Five years back in China, I submitted my doctoral dissertation, having chopped off two complete chapters on my supervisor’s advice to be on the safe side for both of us. It was an analysis of competition for power and influence by China and India in South Asia. Given the vast power asymmetries between the two regional powers, I titled it ‘an uneven contest’. India’s economy then (and now) is barely one-fifth of China’s measured in nominal US$.
What a difference five years could make! Power disparities between the two competing regional powers have not changed. The Chinese economy, at US$ 17.7 trillion, is still nearly four and half times India’s. India’s economic growth rate has momentarily overtaken China’s. Still, even if the Indian economy continues to outpace China by a modest margin, the power differences, though lessened, would persist for several decades into the future.
But, the pendulum of economic growth is gradually shifting from China to India. Geopolitics serves New Delhi most profoundly as well. India would probably be the only large country to benefit from the West’s call for global companies to decouple/ de-risk from China, thereby diversifying hitherto China-dependent supply chains. Though countries such as Vietnam and Mexico are reaping the immediate benefits of supply chain disruption and diversification, India has the greatest absorption capacity for sustainable long-term relocation of supply chains when the trend persists. It also has the geopolitical heft to justify its piece of the pie.
Last week, Prime Minister Narendra Modi concluded a state visit to Washington, where he was flattered with a red-carpet welcome, a state banquette and invited to address a joint session of the Congress, for yet another time, a rare honour accorded to those like Winston Churchill. PM Modi was showered with defence deals, including domestic production of General Electric’s jet engines. He signed a long list of joint initiatives on telecommunications, semi-conductors, artificial intelligence and space exploration. The critics had a field day, too, criticizing India’s human rights record, some of which are rather overblown. However, none of the self-righteous advocacy could mask the ensuing shift in the balance of power in the region and the wider world and India’s pivotal role as a hedge against China.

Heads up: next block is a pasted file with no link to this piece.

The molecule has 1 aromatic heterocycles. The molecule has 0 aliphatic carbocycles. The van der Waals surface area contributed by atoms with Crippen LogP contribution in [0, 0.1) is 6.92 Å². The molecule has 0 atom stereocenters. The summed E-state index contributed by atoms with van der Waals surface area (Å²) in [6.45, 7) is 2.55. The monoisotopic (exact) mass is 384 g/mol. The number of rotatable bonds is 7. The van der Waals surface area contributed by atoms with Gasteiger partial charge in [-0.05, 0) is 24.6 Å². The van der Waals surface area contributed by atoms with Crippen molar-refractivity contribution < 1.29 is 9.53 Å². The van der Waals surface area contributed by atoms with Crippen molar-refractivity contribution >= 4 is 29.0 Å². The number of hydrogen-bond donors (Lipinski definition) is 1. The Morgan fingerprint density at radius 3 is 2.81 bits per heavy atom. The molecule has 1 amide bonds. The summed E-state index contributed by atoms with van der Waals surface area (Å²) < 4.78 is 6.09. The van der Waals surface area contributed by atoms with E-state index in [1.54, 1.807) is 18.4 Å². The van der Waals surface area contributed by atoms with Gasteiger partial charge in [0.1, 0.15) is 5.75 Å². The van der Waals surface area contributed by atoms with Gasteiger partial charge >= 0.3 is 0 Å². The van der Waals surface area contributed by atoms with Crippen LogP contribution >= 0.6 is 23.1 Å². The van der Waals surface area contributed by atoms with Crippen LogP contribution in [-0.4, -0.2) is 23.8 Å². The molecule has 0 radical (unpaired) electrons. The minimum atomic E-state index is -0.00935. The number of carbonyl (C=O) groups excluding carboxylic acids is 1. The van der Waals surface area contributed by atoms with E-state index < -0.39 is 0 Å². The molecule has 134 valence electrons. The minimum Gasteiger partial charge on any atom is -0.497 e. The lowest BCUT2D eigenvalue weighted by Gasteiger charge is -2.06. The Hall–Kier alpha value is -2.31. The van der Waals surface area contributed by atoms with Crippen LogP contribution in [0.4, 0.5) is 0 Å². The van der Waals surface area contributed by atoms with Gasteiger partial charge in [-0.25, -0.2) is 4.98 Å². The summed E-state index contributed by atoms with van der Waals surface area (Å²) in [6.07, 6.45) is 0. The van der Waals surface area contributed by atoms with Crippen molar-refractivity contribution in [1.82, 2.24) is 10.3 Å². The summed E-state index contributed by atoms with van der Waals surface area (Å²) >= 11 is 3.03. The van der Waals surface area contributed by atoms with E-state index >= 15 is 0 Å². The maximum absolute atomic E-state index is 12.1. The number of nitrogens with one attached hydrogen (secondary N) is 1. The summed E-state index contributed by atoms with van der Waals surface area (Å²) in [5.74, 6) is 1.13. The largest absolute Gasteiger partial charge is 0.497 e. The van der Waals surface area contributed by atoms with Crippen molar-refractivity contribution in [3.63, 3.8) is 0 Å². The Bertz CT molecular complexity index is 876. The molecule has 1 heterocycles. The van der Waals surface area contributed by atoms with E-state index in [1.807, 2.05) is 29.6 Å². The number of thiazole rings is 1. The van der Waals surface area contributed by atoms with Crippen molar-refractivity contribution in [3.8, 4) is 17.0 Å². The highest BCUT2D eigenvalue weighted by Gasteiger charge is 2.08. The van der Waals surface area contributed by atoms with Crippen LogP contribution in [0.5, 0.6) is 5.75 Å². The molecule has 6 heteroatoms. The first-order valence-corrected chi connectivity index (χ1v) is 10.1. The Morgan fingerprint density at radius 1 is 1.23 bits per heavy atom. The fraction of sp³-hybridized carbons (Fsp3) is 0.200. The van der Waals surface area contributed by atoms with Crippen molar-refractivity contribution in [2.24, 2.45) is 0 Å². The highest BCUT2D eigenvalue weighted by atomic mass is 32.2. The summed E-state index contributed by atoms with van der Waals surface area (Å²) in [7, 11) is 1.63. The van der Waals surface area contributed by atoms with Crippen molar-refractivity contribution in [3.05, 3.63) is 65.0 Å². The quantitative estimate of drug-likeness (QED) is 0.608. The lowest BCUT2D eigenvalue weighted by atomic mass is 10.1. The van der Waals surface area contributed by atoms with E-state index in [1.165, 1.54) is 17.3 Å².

Since India’s nascent economic liberalization, which unshackled the Indian economy, many observers have rather prematurely termed different epochs as India’s shining moment. However, the coming decade or so could be India’s shining moment.
Other than favourable geopolitical tailwinds, the demographic windfall of India, now the most populous country, would provide for long-term growth if it creates opportunities for its bulging youth population. India is currently sitting at a growth sprout similar to China’s in the first decade of this century. The catalyst of China was Beijing’s admission to the World Trade Organization in December 2001. During the next decade, the Chinese economy grew nearly six-fold (US$ 1.5 trillion in 2002 to 8.5 trillion in 2012).
China’s economic rise also spilt out of the mainland, creating supply chains running from Taiwan to Mekong Delta, turning Vietnam into a rising manufacturing powerhouse, and even reaching Cambodia and Myanmar.